"You’d better be."

She looked over my shoulder just as my aunt pulled the car off to the side of the drive behind us. "Well, I guess this is goodbye then?" she sighed.

"Only for now."

Giving me one last quick hug, Lucy too wiped a tear from her eye and, with a forced smile, waved to me before walking to her parent’s car. Aunt Tasha must have sensed that I wanted one final moment alone with my family.  For not being good with such "delicate situations" she was handling me like a professional.  I stared at each individual resting place, the places that would eternally hold my father, mother and brother. 

"I promise you that I will do whatever it takes to give stop whoever did this to you. You will not have died without retribution…I…I promise you that I will do what I can to stop this from ever happening again.  Never again will anyone be made to suffer like this. I promise you…I promise you…even if I have to give up my life to do it, I will stop them. I love you."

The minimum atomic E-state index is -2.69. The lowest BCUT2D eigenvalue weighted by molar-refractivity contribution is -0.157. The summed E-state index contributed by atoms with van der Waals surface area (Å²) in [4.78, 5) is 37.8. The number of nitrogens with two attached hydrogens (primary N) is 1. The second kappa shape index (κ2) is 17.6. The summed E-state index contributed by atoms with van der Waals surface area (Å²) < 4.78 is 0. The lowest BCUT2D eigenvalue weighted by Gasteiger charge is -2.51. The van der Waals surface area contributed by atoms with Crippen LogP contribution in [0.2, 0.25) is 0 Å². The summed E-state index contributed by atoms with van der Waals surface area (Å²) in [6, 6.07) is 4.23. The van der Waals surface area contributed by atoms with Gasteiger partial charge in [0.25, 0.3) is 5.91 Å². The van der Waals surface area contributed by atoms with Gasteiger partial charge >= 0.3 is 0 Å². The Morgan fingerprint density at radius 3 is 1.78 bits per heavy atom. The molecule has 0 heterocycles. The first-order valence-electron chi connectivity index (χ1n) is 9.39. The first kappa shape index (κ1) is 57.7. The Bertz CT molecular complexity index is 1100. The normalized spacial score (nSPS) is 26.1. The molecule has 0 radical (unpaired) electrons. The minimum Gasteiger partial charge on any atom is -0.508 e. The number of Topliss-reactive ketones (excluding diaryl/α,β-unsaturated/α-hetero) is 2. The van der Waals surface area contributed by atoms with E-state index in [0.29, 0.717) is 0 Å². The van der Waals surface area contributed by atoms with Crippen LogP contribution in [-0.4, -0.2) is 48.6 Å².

My knees, having shaken all day, became too weak to support me. I dropped to the rain-soaked ground sobbing in my good hand.

It was later determined that the bombings at The Lakes had been related to the overall string of attacks occurring along the East Coast.  However, this bombing was different in that there were mass casualties; one hundred four in all. There were also witnesses this time who described seeing a mysterious male figure in black.  At least, some had thought him to be a man. Others swore this mysterious figure was more machine than human.  Thus, the story of The Man in Black was born inciting headlines on the front pages of every national newspaper.  Who what this Man in Black?  Why was he doing this? Was he human?  One thing was sure, whoever was doing this was getting bolder.

After The Lakes bombing, panic spread across the country.  People were afraid to leave their homes. They were afraid to live, afraid to die.  Many residents of the larger cities began migrating to less populated parts of the country in an attempt to feel safe again.  Rumors of a nationwide curfew along with the institution of military enforcement in the major cities, spurred talk of the end of democracy. This talk was quickly put to rest by President Brooks.


Monday, February 21, 2011

Enigma Black-Chapter 3

Chapter 3
        The Lakes  

My father, mother and brother were murdered on a snowy December day just before Christmas. In essence, I was too.